I prefer to get my omega-3 fats from food as much as possible, and animal foods are the best source. Grass-fed and pasture-raised products are much higher in omega-3. While conventionally grain-fed raised animals have more omega-6 fats.
Here are some examples of healthy polyunsaturated fat (aka the omega-3 version)
- Fatty fish (anchovies, sardines, salmon. etc.)
- Grass-fed beef
- Free range eggs
Flax and chia seeds have ALA omega-3 which is poorly converted by the body. I still use flax and chia for their health benefits, but they’re not the best source of omega-3s.
Omega-3s help with brain function, fight inflammation and boost energy levels. They also have the much-touted ALA, DHA, and EPA fats that are now added to many foods. I get my omega-3s from dietary sources, like anchovies and sardines.
This fat completely deserves the heat it’s been getting. Hydrogenated trans fats aren’t healthy in any amount. This process turns unsaturated fats into much more dangerous trans fats. Our cells can’t absorb it which messes up their function.
Studies connect these guys to heart disease, obesity, abdominal fat, diabetes, and certain types of cancer. Trans fats are one of my arguments against the “everything in moderation” idea, as they aren’t safe in any amount.
As of 2020 the FDA no longer allows any amount of fat from added trans fats. Many countries around the world have also phased it out. In response, scientists turned to creating fully hydrogenated fats by replacing part of the fat molecule with stearic acid.
These “interesterified fats” are what allow snack makers to place that lovely “no-trans fat” label on their packaging. Don’t be fooled! Interesterified fats are just as dangerous. Some studies show they can slow down metabolism and negatively affect heart health.
They haven’t been thoroughly studied for safety and there are still unanswered questions. We don’t fully know yet how they affect fat and glucose metabolism, inflammation, or blood health. Most studies have been done in young, healthy males, which leaves out most of the population.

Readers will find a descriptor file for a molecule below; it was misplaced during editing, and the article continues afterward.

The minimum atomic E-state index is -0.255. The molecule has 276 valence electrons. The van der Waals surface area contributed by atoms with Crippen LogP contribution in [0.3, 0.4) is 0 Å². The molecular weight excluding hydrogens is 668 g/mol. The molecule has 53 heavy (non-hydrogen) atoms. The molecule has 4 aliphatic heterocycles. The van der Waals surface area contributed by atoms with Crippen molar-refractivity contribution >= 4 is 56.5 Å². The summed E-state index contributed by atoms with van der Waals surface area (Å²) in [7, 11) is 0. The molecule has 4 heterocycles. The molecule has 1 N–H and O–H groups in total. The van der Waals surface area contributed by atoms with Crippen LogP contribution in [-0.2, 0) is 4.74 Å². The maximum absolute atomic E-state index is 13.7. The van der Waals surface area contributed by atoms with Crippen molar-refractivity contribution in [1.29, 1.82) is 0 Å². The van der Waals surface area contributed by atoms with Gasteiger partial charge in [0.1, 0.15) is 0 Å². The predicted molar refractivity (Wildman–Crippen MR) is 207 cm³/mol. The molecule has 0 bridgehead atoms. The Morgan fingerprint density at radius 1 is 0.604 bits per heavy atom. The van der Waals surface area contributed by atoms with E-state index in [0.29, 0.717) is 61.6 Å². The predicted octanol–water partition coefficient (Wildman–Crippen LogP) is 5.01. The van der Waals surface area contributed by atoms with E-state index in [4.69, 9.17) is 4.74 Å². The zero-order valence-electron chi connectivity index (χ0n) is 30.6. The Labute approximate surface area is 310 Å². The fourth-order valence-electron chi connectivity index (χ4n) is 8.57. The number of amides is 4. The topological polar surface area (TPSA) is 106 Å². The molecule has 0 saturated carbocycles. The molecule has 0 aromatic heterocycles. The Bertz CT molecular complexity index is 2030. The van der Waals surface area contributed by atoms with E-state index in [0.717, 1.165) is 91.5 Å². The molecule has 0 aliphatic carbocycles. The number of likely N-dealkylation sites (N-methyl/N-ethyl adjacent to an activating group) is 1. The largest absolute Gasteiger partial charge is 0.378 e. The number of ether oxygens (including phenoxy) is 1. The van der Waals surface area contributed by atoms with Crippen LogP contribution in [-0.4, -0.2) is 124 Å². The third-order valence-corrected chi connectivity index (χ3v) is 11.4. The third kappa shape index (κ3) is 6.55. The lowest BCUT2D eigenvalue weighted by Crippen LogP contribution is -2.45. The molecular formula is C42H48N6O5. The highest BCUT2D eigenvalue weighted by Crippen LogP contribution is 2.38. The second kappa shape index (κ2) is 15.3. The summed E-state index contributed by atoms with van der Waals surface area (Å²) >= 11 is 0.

What I Do
When I first started eating real food, I was the biggest cheerleader for saturated fats. I’d typically drink 1/4 cup of coconut oil a day in coffee and tea. I also relied heavily on foods like free-range eggs and red meat. While saturated fat from healthy sources is still a good option for most people, not so much for me.
After getting my genetics tested I found out my body doesn’t process saturated fats (or eggs) very well. Personally, I’ve felt a lot better focusing more on fish, poultry, and olive oil for my fat sources. I share my personal insights on fats and oils in this short podcast episode here. Everyone is different though and what works for me won’t necessarily work for the next person.
The important thing is to get healthy fats from whole foods and as minimally processed as possible.
The Bottom Line on Low Fat Diets
I think we’ve established how important healthy fats are for body and brain function. We need fats, just the right ones.
As a recap:
- Saturated fats from healthy meats, coconut, avocado, and nuts are good.
- Monounsaturated fats are good as long as they’re not heated.
Omega-3s are vital to our body, especially because we eat them in improper ratios.
- Processed vegetable oils, hydrogenated fats, trans fats, and interesterified fats are actually dangerous and should be avoided.
What kinds of fats do you eat? Do you avoid certain ones? Leave a comment and let me know!
- American Heart Association. (2021, November 1). Saturated Fat.
- Harvard Health Publishing: Harvard Medical School. (2022, April 12). The truth about fats: the good, the bad, and the in-between.
- U.S. Food and Drug Administration. (2018, May 18). Trans Fat.
- van Rooijen, M. A., & Mensink, R. P. (2020). Palmitic Acid Versus Stearic Acid: Effects of Interesterification and Intakes on Cardiometabolic Risk Markers – A Systematic Review. Nutrients, 12(3), 615.
- Mensink, R. P., et al. (2016). The Increasing Use of Interesterified Lipids in the Food Supply and Their Effects on Health Parameters. Advances in nutrition (Bethesda, Md.), 7(4), 719–729.
- Siri-Tarino, P. W., et al. (2010). Meta-analysis of prospective cohort studies evaluating the association of saturated fat with cardiovascular disease. The American journal of clinical nutrition, 91(3), 535–546.
- Enig, M., & Fallon, S. (2000, January 1). The Skinny on Fats. Weston A. Price Foundation.